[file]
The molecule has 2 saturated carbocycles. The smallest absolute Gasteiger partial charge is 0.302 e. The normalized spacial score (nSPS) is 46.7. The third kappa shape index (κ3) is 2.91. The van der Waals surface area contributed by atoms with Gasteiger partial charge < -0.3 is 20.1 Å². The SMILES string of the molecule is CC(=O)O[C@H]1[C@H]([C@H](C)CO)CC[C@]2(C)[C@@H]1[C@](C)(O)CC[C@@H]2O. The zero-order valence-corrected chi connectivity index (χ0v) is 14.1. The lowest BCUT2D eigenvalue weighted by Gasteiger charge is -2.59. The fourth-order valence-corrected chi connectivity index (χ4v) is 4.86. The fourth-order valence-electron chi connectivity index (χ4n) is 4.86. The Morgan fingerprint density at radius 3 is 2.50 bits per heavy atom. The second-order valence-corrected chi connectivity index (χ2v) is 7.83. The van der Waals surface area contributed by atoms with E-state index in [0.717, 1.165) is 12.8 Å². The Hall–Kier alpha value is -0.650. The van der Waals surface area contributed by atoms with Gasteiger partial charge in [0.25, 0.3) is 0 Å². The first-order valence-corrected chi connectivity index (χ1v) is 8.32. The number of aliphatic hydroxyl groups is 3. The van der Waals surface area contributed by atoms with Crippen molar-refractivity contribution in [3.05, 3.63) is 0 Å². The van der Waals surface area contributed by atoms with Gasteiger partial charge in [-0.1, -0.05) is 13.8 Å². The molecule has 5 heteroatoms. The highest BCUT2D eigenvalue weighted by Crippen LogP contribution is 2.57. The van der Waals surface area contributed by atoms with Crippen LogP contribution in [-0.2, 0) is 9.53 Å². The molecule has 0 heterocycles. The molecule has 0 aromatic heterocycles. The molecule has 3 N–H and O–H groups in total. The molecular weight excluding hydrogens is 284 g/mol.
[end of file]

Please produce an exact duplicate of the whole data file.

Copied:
The molecule has 2 saturated carbocycles. The smallest absolute Gasteiger partial charge is 0.302 e. The normalized spacial score (nSPS) is 46.7. The third kappa shape index (κ3) is 2.91. The van der Waals surface area contributed by atoms with Gasteiger partial charge < -0.3 is 20.1 Å². The SMILES string of the molecule is CC(=O)O[C@H]1[C@H]([C@H](C)CO)CC[C@]2(C)[C@@H]1[C@](C)(O)CC[C@@H]2O. The zero-order valence-corrected chi connectivity index (χ0v) is 14.1. The lowest BCUT2D eigenvalue weighted by Gasteiger charge is -2.59. The fourth-order valence-corrected chi connectivity index (χ4v) is 4.86. The fourth-order valence-electron chi connectivity index (χ4n) is 4.86. The Morgan fingerprint density at radius 3 is 2.50 bits per heavy atom. The second-order valence-corrected chi connectivity index (χ2v) is 7.83. The van der Waals surface area contributed by atoms with E-state index in [0.717, 1.165) is 12.8 Å². The Hall–Kier alpha value is -0.650. The van der Waals surface area contributed by atoms with Gasteiger partial charge in [0.25, 0.3) is 0 Å². The first-order valence-corrected chi connectivity index (χ1v) is 8.32. The number of aliphatic hydroxyl groups is 3. The van der Waals surface area contributed by atoms with Crippen molar-refractivity contribution in [3.05, 3.63) is 0 Å². The van der Waals surface area contributed by atoms with Gasteiger partial charge in [-0.1, -0.05) is 13.8 Å². The molecule has 5 heteroatoms. The highest BCUT2D eigenvalue weighted by Crippen LogP contribution is 2.57. The van der Waals surface area contributed by atoms with Crippen LogP contribution in [-0.2, 0) is 9.53 Å². The molecule has 0 heterocycles. The molecule has 0 aromatic heterocycles. The molecule has 3 N–H and O–H groups in total. The molecular weight excluding hydrogens is 284 g/mol.